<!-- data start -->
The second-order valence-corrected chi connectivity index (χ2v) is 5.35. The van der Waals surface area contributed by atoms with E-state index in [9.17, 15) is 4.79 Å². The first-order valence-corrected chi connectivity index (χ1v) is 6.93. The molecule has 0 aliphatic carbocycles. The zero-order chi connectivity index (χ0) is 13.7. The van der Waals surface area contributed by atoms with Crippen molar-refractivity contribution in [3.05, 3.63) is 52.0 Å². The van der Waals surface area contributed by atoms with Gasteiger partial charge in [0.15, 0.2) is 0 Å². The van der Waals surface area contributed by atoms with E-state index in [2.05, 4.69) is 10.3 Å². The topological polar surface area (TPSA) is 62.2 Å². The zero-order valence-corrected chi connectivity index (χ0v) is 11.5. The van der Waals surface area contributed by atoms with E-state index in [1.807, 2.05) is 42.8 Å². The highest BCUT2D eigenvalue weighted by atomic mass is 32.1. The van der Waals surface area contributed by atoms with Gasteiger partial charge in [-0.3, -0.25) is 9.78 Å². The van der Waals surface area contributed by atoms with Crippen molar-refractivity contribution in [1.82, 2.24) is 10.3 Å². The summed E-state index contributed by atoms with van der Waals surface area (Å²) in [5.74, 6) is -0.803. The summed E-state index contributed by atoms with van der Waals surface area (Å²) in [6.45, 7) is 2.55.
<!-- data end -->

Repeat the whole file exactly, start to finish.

The second-order valence-corrected chi connectivity index (χ2v) is 5.35. The van der Waals surface area contributed by atoms with E-state index in [9.17, 15) is 4.79 Å². The first-order valence-corrected chi connectivity index (χ1v) is 6.93. The molecule has 0 aliphatic carbocycles. The zero-order chi connectivity index (χ0) is 13.7. The van der Waals surface area contributed by atoms with Crippen molar-refractivity contribution in [3.05, 3.63) is 52.0 Å². The van der Waals surface area contributed by atoms with Gasteiger partial charge in [0.15, 0.2) is 0 Å². The van der Waals surface area contributed by atoms with E-state index in [2.05, 4.69) is 10.3 Å². The topological polar surface area (TPSA) is 62.2 Å². The zero-order valence-corrected chi connectivity index (χ0v) is 11.5. The van der Waals surface area contributed by atoms with E-state index in [1.807, 2.05) is 42.8 Å². The highest BCUT2D eigenvalue weighted by atomic mass is 32.1. The van der Waals surface area contributed by atoms with Gasteiger partial charge in [-0.3, -0.25) is 9.78 Å². The van der Waals surface area contributed by atoms with Crippen molar-refractivity contribution in [1.82, 2.24) is 10.3 Å². The summed E-state index contributed by atoms with van der Waals surface area (Å²) in [5.74, 6) is -0.803. The summed E-state index contributed by atoms with van der Waals surface area (Å²) in [6.45, 7) is 2.55.